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Bill Dwyre

Bryan brothers provide a double shot of buzz

September 03, 2007|Bill Dwyre

NEW YORK -- For Mike and Bob Bryan, the world's top-ranked men's doubles team, Sunday was one of those days that makes it worthwhile, that makes up for the hundreds of matches in front of 125 people on a back court at 9 p.m. in a city that looks and feels like all the rest.

Sunday at the U.S. Open, on a day when the singles matches were fairly predictable, doubles had a buzz. Doesn't happen often, even here.

After waiting for more than four hours to get on Louis Armstrong court while David Nalbandian and David Ferrer thrashed away at each other from the baseline for five sets -- it took so long the Bryans took two naps -- the No. 1-seeded Bryans showed up to play a third-round match against 13th-seeded Jeff Coetzee of South Africa and Rogier Wassen of the Netherlands.

And, lo and behold, there were nearly 10,000 people there to watch.

One theory was that many people expired of boredom watching Nalbandian and Ferrer, and the bodies had yet to be removed. Understandable, but not true.

One reason is that record crowds here are creating massive overflows from Ashe Stadium to Armstrong and the grandstand courts. Another is that hardcore tennis fans, the kind who come here, appreciate and understand doubles, and the Bryans give them much to appreciate.

They are identical twins, but a closer looks shows that left-handed Bob is an inch taller at 6 feet 4 and 10 pounds heavier at 202, even though he was born two minutes after Mike. They both serve huge, Bob a few mph faster, and they both embrace their life's work with an enthusiasm hard to miss. There are chest bumps after big points and all-out lunges for shots.

They gave the fans on Armstrong court about an hour of entertainment, sending Coetzee and Wassen away, 6-1, 6-4, and keeping the Bryans moving nicely forward in a season that, to date, has been their best.

Their match record is 63-8 and they have won eight tournaments, including one major, the Australian Open. With three months to go, that overshadows last year, when they were a solid No. 1 with a 66-14 mark and seven titles. If they win this U.S. Open title, it will be their sixth Grand Slam, and they are only 29.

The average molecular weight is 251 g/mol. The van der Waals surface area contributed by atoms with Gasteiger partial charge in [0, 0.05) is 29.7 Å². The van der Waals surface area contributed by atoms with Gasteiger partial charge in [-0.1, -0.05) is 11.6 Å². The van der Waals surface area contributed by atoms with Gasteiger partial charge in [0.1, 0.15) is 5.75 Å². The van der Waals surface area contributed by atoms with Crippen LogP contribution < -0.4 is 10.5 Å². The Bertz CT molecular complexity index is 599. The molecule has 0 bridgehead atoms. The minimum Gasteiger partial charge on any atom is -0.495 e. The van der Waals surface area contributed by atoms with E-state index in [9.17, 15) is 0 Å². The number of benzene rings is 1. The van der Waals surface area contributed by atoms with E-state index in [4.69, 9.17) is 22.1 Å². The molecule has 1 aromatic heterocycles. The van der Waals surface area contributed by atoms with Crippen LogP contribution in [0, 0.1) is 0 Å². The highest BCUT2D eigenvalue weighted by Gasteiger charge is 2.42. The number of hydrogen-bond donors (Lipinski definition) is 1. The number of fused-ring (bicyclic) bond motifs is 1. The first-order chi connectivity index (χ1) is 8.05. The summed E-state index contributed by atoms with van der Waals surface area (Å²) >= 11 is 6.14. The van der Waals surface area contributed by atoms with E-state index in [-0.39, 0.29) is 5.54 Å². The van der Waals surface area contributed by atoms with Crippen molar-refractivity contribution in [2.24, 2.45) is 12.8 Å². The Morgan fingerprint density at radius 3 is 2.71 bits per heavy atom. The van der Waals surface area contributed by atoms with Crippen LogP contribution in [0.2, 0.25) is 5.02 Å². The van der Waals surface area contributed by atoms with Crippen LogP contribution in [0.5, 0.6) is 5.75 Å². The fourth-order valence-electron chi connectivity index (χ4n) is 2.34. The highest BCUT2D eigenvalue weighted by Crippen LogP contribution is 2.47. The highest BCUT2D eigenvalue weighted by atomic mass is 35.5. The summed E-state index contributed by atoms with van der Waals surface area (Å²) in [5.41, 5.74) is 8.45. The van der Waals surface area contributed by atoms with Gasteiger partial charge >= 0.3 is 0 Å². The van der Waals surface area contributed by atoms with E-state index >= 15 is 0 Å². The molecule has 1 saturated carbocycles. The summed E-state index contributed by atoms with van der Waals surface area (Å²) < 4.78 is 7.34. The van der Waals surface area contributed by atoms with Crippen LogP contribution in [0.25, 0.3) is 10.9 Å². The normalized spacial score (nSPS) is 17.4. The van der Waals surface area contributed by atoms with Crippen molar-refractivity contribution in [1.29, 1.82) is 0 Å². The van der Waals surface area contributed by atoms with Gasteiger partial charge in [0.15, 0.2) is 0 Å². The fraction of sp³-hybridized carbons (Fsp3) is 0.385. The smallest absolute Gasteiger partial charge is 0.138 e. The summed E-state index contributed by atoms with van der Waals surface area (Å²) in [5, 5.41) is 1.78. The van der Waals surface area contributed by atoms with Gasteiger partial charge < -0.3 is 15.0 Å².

They are the product of Wayne and Kathy Bryan of Camarillo. Sunday, neither was in the stadium when their twins won.

Which is a story in itself.

Wayne was in the players' lounge, being his outgoing self, talking to other players, flirting with Tracy Austin and doing everything he could to keep his mind off the thing that mattered most to him, his sons' next match.

Would he not go out and watch?

"I'd rather have a root canal," he said.

He said his wife would probably be riding her Arabian horse in the Santa Monica Mountains.

"She's worse than me, much more nervous," Wayne said.

Wayne and Kathy were very good tennis players -- he the No. 1 at UC Santa Barbara in his college days; she, the former Kathy Blake, a ranked player who once got to the mixed doubles quarterfinals at Wimbledon.

"The boys got their tennis genes from their mother," Wayne said.

Wayne Bryan is anything but a shrinking violet. He is a lawyer, has done the public address announcing at the Countrywide Classic at UCLA, does motivational speaking, has written a book and coached the Sacramento Capitals to the title in World TeamTennis this summer. He has traveled with his sons for the last three months and is heading home next week.

But when it comes down to match time, Mr. Extrovert becomes Mr. Exit and Hide.

"If I do go into the stadium, I like to sit up near the top," he said, and showed how. He put on wraparound sunglasses, clamped his jaw shut and nodded a lot.

Sometimes, he isn't even as close as the players' lounge.

"They played their second round and I went to lunch with Bob Kramer (director of the Countrywide tournament)," Wayne Bryan said. "We started talking and he told some great stories and pretty soon, I knew their match must be over. So I got on the computer and was shaking by the time I hit the button for the result. And then, there it was. They won. No better feeling in the world."

He said he had no idea what being a tennis father would be like. His sons finished two years at Stanford, Bob won the NCAA triple crown his sophomore year (singles, doubles and team title) and it was time to turn pro. Charlie Pasarell gave the twins a wild card into his Indian Wells event, they beat Pat Rafter and Jonas Bjorkman and the tennis world quickly knew. Still, Wayne Bryan said he had no idea.

"I remember, being with Dick Leach when he was watching his son, Rick, play a match," Bryan recalled. "This is when Leach and [Jim] Pugh were the best [doubles team] in the world, almost unbeatable, and they were playing Pete Sampras and Richey Reneberg and were up, 6-2, 4-0, and Rick missed a volley. Dick clenched his fist and said 'damn,' and I asked him if, after all this time and all their success, it was still like this for him.

"I'll never forget what he told me. He said, 'If you're gonna do this, get a seat belt and a diaper.' "

Or, in Wayne Bryan's case, wraparound sunglasses.


Bill Dwyre can be reached at To read previous columns by Dwyre, go to

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